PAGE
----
April 24, 2018 – Charlotte Water (CLTWater) crews responded to a broken wastewater pipe near Oakdale Road on April 23rd. Crews estimate approximately 15.4 million gallons reached Long Creek, part of the Catawba River Watershed. Drinking water supplies are not impacted by this spill.
At approximately 5:30 p.m. Monday, CLTWater received information from Mecklenburg County regarding a sewer odor and fish kill. CLTWater crews discovered a broken 30-inch wastewater pipe at the confluence of McIntyre Creek and Long Creek. It appears recent storms caused trees to fall and erosion of the stream bank up to 50 feet in some places. The wastewater pipe, undermined by the debris, heavy flows and erosion, fell into Long Creek under its own weight.
Ongoing storms and rushing water made containment of the spill challenging for crews. By 10:45 a.m. Tuesday the spill was stopped and crews began cleanup and pumping operations so that no further wastewater will spill.
CLTWater will begin the process of reinforcing the pumping operation with heavy duty bypass lines and pumps. Contractors are also onsite designing the repair. The timeline for repairs is not yet known.
North and South Carolina officials have been notified as well as downstream residents and businesses. Mecklenburg County officials have announced a no swim advisory for this area downstream of Long Creek until further notice.
Related blog post: Crews respond to Long Creek Wastewater Spill
April 24, 2018 – Charlotte Water (CLTWater) crews responded to a broken wastewater pipe near Oakdale Road, at the confluence of McIntyre Creek and Long Creek on April 23rd. Crews are working to estimate gallons that may have reached Long Creek, part of the Catawba River Watershed.
30″ Wastewater Pipe at the bank of Long Creek
A wastewater pipe was 50 feet from the creek bank, a fallen tee eroded the creek bank and caused the 30″ wastewater pipe to break, possibly due to Monday evening’s storm.
Charlotte Water is currently notifying downstream residents, mobilizing crews and resources to control the spill, and make repairs.
This spill does not affect drinking water.
Updates will follow with details as they are available.
This video was taken by crews yesterday evening.
There’s been a lot of talk recently about radioactivity in water due to nearby power plants and, in particular, coal ash. The question we want to discuss today:
Does the community need to worry about radioactivity in Charlotte Water’s drinking water?
The answer is no. Charlotte Water routinely monitors for radioactive materials and the test results do not detect any radioactive materials above testing detection limits or public health goals set forth by the EPA.
Sources of Radioactivity
Radioactivity can be naturally occurring from rocks or minerals, or artificial. Recent articles in the news are citing radioactivity found in coal ash monitoring wells adjacent to coal powered power plants. According to a fact sheet written by the US Geological Society (USGS), “Some trace elements in coal are naturally radioactive. These radioactive elements include uranium (U), thorium (Th), and their numerous decay products, including radium (Ra) and radon (Rn). The vast majority of coal and the majority of fly ash are not significantly enriched in radioactive elements, or in associated radioactivity, compared to common soils or rocks.” It is possible that groundwater or surface water can become contaminated with radioactive elements from coal ash. However, the USGS study also stated “Limited measurements of dissolved uranium and radium in water leachates of fly ash and in natural water from some ash disposal sites indicate that dissolved concentrations of these radioactive elements are below levels of human health concern.”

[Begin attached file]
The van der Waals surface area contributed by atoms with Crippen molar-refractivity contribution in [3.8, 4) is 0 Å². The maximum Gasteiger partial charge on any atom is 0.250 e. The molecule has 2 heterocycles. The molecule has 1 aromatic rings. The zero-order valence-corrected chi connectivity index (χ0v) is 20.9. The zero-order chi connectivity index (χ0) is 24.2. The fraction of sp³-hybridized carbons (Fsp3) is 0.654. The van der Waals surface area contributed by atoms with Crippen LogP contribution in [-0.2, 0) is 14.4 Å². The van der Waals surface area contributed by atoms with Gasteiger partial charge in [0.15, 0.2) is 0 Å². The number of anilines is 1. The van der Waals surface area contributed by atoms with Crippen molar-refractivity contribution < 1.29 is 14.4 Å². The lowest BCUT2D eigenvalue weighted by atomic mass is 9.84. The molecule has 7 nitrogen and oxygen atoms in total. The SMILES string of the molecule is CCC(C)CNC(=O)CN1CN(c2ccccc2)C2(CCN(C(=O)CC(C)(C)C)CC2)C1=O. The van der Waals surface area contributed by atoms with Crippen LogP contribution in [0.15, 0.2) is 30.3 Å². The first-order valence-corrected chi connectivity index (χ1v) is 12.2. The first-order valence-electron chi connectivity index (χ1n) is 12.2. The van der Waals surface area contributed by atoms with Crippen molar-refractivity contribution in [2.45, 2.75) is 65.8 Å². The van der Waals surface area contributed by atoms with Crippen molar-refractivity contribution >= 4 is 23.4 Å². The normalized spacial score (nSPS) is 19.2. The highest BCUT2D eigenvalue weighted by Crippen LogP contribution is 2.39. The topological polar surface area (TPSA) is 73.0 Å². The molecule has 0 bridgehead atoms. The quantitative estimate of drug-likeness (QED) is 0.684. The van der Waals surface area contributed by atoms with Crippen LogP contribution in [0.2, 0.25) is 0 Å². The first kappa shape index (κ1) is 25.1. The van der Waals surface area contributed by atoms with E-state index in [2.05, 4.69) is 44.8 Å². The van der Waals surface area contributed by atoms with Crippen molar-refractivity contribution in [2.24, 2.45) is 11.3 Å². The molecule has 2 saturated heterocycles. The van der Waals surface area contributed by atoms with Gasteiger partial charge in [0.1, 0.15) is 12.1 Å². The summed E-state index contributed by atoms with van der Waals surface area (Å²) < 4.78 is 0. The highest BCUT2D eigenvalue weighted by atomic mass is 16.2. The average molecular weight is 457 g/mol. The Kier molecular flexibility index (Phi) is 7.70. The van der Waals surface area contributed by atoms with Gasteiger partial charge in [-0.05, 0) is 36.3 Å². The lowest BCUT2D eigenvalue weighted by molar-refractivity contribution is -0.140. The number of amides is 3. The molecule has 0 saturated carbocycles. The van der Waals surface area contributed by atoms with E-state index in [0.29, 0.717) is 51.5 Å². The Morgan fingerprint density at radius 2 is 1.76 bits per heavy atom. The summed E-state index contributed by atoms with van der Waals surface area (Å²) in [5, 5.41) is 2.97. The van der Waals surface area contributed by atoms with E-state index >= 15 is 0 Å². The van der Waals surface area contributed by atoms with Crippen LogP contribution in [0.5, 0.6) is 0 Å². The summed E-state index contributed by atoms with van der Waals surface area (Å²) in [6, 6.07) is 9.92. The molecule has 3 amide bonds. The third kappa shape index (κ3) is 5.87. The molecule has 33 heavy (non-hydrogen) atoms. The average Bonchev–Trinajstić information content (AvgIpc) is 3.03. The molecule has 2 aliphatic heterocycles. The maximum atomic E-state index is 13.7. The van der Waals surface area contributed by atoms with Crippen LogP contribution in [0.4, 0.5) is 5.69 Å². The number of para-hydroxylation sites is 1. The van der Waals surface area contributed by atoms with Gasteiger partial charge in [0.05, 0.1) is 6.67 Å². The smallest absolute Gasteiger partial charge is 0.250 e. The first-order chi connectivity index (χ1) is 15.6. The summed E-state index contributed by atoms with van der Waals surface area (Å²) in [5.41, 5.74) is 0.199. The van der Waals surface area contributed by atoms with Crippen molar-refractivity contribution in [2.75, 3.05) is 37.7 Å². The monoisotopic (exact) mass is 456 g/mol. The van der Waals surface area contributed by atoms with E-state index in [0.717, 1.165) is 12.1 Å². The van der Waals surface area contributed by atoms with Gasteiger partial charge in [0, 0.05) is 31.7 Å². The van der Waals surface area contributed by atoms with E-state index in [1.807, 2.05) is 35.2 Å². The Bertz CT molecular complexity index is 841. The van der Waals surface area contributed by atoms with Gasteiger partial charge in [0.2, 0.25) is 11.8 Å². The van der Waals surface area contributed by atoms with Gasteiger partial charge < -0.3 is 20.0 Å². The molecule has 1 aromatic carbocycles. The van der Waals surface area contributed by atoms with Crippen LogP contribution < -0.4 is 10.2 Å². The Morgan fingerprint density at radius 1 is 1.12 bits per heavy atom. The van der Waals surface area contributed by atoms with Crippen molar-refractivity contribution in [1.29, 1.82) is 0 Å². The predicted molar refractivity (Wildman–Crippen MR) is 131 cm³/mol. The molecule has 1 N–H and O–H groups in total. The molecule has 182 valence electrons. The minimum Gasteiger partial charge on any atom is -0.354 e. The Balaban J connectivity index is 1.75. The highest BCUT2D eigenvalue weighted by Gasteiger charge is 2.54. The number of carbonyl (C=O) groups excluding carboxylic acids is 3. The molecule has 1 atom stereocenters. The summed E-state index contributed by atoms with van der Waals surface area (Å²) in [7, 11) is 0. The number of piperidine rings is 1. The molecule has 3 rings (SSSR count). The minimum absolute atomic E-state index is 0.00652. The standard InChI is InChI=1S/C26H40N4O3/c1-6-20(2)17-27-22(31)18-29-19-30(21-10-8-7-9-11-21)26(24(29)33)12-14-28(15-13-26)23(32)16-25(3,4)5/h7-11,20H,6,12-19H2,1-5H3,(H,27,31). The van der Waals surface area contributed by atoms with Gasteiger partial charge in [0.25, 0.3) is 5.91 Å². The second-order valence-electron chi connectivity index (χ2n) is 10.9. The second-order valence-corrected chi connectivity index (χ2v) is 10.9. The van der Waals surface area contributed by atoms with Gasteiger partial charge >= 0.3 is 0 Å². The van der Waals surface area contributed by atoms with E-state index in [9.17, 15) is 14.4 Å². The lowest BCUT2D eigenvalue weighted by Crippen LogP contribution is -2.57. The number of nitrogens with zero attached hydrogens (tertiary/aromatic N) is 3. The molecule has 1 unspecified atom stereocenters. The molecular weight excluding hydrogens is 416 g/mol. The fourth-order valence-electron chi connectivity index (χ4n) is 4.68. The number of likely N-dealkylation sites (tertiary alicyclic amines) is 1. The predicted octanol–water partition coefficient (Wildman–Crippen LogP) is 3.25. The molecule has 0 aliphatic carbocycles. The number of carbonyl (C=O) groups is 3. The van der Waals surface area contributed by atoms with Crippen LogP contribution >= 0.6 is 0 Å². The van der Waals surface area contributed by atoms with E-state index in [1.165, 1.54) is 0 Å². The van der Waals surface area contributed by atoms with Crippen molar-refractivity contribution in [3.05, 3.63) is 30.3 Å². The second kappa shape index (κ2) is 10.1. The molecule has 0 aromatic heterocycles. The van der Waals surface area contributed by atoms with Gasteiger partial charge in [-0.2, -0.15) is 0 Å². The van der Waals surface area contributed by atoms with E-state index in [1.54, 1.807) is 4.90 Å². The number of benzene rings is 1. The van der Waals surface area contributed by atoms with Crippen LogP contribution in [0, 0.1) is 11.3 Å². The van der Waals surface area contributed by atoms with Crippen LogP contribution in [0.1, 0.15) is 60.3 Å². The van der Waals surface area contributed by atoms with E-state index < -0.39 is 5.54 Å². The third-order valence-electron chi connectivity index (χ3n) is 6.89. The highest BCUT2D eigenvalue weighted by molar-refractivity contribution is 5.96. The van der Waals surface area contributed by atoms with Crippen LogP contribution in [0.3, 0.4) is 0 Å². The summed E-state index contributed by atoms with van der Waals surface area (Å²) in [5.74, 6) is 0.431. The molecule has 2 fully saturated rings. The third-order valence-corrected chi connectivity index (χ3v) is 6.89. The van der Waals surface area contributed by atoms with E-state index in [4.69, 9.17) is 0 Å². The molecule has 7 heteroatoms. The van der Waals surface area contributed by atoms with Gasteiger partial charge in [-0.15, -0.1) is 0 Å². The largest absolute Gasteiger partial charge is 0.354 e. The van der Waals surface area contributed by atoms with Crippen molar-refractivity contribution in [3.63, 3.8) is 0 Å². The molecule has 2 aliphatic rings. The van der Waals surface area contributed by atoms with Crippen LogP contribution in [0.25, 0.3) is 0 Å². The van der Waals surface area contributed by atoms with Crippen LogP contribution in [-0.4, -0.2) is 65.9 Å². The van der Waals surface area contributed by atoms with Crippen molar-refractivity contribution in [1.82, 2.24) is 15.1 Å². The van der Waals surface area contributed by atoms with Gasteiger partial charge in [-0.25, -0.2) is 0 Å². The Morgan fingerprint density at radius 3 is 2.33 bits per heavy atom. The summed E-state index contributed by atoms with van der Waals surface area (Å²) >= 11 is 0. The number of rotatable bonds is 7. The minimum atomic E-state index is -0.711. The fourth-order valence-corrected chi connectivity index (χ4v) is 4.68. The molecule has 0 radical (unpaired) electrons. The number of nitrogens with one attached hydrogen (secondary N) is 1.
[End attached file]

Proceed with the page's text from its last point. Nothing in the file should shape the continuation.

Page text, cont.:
Charlotte Water Monitoring
Even though dissolved concentrations of these radioactive elements in coal ash are very low, Charlotte Water monitors for signs of any kind of contaminants in our raw water sources (Lake Norman and Mountain Island Lake), throughout the treatment process, and in the finished drinking water. Charlotte Water monitors for dozens of contaminants including indicators of radioactivity such as alpha and beta particles. All drinking water quality monitoring data can be found on the Charlotte Water website. More than 220,000 laboratory tests are run every year to continuously ensure our community’s drinking water is safe for our community.
Charlotte Water tests the treated drinking water for Radium 226 and Radium 228 annually. The EPA requires utilities to test for these radioactive materials every 9 years. The last test was performed in July 2017 and Charlotte Water will test again in April 2018.
Drinking Water Treatment
Charlotte Water uses a multi-stage treatment process at all three drinking water treatment plants. We can remove physical contaminants as well as dissolved contaminants.
- Coal ash contains extremely low levels of radioactive materials.
- According to public reports, power plant monitoring indicates radioactive materials have only been observed in groundwater monitoring wells adjacent to the coal ash basins.
- Lake monitoring and drinking water monitoring results do not detect any radioactive materials above detection limits or public health goals set forth by the EPA.
- Charlotte Water treatment plants can remove particulate and dissolved contaminants.
- More than 220,000 monitoring tests are conducted each year to ensure our community continuously receives safe, clean drinking water.
Twenty years ago North Mecklenburg County looked a lot different than it does today. Talk of toll roads and Whole Foods markets were not even on the radar. But Charlotte Water knew this region of the county was growing and with that came an increase in the need for water. At the time, all the water for the county was supplied by water from Mountain Island Lake, treated at Franklin and Vest and pumped up to residents in Northern Mecklenburg. With the addition of a new intake on Lake Norman at Blythe Landing and the treatment plant across the street, Charlotte Water could better serve the residents of north Mecklenburg with a closer water source.
Originally Lee Dukes, or North Mecklenburg Water Treatment Plant as it was once called, was built to be a community center in addition to a treatment plant. Unlike most treatment plants, the lobby area was designed to look aesthetically pleasing and shows off mosaics made by local children and artists and houses the extensive collection of woodcarvings made by Lee Dukes himself. Unfortunately due to increasing need for security after 9/11, community events in the facility had to be minimized. Though Blue Planet was not in the original plans, due to an EPA grant the environmental learning facility was built within Lee Dukes plant and served residents for ten years before being closed.